From the time I was approved for the swimming pool I began pushing my limits.  I could slide off the wheelchair seat onto the diving board.  Then I’d wiggle out on the board and fall off the end.  I made a good sized splash when I struck the water — which was perhaps 3 feet below the board.  Although I enjoyed making my big splash, it was something I could only do once each day — no one was gonna get me out of the pool just to let me fall back in!

I had already been holding my breath underwater in the wading pool — floating with my face down.  Being in the deeper pool soon inspired me to try getting below the surface as far as I could.  But, I couldn’t swim hard enough to get very deep — I kept bobbing-up like a float on a fishing line.

There was a ladder on the deep end which extended to a depth of about 4 feet.  I began climbing-down the ladder so I could get deeper under the water.  That worked as long as I held on — but as soon as I let go I floated back to the surface.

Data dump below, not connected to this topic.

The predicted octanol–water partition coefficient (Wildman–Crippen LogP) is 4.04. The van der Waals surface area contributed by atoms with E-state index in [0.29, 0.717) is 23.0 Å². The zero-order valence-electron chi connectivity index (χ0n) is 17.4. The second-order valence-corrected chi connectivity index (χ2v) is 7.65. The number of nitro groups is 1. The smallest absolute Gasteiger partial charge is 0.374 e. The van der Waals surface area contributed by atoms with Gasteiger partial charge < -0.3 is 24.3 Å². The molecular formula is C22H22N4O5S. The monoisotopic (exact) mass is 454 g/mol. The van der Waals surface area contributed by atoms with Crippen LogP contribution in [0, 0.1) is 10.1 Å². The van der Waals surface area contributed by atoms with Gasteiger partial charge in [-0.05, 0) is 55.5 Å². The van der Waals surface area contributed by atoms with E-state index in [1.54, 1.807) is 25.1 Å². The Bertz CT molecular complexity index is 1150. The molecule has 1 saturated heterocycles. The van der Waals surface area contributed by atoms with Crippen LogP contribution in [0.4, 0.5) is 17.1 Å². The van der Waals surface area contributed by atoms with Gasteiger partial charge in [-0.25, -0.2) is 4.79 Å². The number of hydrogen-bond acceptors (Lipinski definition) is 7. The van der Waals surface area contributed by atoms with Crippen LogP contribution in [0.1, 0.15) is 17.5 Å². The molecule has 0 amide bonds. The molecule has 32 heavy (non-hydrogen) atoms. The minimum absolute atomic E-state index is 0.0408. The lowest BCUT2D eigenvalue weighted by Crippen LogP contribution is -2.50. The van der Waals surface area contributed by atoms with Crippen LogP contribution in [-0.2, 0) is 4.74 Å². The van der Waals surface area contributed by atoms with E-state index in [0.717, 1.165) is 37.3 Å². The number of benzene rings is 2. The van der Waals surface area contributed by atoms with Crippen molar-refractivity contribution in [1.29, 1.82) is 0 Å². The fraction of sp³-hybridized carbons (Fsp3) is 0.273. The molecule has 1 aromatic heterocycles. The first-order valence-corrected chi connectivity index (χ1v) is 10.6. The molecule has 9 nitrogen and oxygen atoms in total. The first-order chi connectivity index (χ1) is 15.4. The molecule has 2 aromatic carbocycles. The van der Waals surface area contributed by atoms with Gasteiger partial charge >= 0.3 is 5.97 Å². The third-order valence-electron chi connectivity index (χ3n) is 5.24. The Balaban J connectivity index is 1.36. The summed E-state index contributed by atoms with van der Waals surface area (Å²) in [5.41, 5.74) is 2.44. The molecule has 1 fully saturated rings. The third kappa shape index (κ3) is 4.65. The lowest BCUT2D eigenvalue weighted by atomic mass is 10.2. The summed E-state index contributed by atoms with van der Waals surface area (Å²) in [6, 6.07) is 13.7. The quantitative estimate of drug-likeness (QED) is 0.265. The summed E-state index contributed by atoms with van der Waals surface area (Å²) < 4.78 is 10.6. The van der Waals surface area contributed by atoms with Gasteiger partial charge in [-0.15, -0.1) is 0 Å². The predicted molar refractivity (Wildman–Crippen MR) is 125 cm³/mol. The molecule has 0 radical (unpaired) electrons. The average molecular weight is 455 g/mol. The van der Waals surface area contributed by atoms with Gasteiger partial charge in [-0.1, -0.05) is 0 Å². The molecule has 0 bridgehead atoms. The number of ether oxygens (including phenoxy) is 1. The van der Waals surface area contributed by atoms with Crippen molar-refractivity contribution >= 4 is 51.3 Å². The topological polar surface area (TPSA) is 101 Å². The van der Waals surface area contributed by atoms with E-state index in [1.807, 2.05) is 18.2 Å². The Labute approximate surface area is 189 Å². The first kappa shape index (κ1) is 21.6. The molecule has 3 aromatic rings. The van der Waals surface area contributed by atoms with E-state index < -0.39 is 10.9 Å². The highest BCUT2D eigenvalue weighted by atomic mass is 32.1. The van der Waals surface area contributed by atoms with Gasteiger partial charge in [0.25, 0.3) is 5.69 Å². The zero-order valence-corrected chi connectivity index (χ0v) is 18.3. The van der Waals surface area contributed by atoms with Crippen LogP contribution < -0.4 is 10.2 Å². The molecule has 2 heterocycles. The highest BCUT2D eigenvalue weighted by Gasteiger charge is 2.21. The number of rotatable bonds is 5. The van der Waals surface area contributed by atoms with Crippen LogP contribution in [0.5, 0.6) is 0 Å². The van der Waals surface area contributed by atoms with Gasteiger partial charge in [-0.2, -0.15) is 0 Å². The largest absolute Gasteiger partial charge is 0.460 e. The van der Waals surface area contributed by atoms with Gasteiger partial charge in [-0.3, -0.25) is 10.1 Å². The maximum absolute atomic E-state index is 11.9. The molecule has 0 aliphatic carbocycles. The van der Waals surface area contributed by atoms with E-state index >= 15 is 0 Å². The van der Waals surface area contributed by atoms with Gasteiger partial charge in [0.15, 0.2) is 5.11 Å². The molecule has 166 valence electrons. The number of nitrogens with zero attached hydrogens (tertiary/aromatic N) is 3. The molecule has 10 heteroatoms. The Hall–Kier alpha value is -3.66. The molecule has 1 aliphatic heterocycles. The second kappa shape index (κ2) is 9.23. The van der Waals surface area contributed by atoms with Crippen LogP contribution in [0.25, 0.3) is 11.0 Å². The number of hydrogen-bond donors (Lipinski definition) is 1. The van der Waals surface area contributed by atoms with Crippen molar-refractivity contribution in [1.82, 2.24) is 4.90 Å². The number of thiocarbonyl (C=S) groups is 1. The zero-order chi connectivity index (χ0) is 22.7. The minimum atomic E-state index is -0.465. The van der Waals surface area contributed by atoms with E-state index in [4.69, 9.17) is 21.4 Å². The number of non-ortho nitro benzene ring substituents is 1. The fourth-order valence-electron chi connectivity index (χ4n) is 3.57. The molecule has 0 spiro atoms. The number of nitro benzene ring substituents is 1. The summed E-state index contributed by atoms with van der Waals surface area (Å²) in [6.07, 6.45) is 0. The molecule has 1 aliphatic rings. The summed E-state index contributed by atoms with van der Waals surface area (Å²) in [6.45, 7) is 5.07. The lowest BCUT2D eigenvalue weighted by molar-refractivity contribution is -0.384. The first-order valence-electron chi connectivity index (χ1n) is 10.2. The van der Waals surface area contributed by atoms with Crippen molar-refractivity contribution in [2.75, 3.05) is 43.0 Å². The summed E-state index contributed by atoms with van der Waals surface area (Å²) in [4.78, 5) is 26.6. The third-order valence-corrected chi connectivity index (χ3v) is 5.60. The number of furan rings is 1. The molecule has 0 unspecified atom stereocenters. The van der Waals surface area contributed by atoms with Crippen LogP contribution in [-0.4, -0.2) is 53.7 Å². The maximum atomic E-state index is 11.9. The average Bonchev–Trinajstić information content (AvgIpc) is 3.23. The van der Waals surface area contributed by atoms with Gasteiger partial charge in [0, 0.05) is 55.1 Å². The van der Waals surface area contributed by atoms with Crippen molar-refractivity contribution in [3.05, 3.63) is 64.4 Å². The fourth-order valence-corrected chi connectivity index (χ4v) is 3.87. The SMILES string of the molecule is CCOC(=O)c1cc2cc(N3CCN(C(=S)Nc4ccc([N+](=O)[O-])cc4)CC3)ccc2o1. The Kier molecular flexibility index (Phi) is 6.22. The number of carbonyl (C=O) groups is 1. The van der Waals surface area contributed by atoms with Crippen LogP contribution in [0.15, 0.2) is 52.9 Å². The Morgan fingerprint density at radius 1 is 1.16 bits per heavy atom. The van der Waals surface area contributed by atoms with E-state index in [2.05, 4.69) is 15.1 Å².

Before long I began asking the counselors to watch me and to time me.  I don’t recall whether it was during my first year in the swimming pool or the second, but I became able to stay underwater for longer than a minute and a half.

After my success, I spoke often about my breath-holding skill/capacity.  I’d practice breathing deeply and holding my breath whether I was at summer camp or not.  And, none of my able-bodied friends could do it as long as I.  😎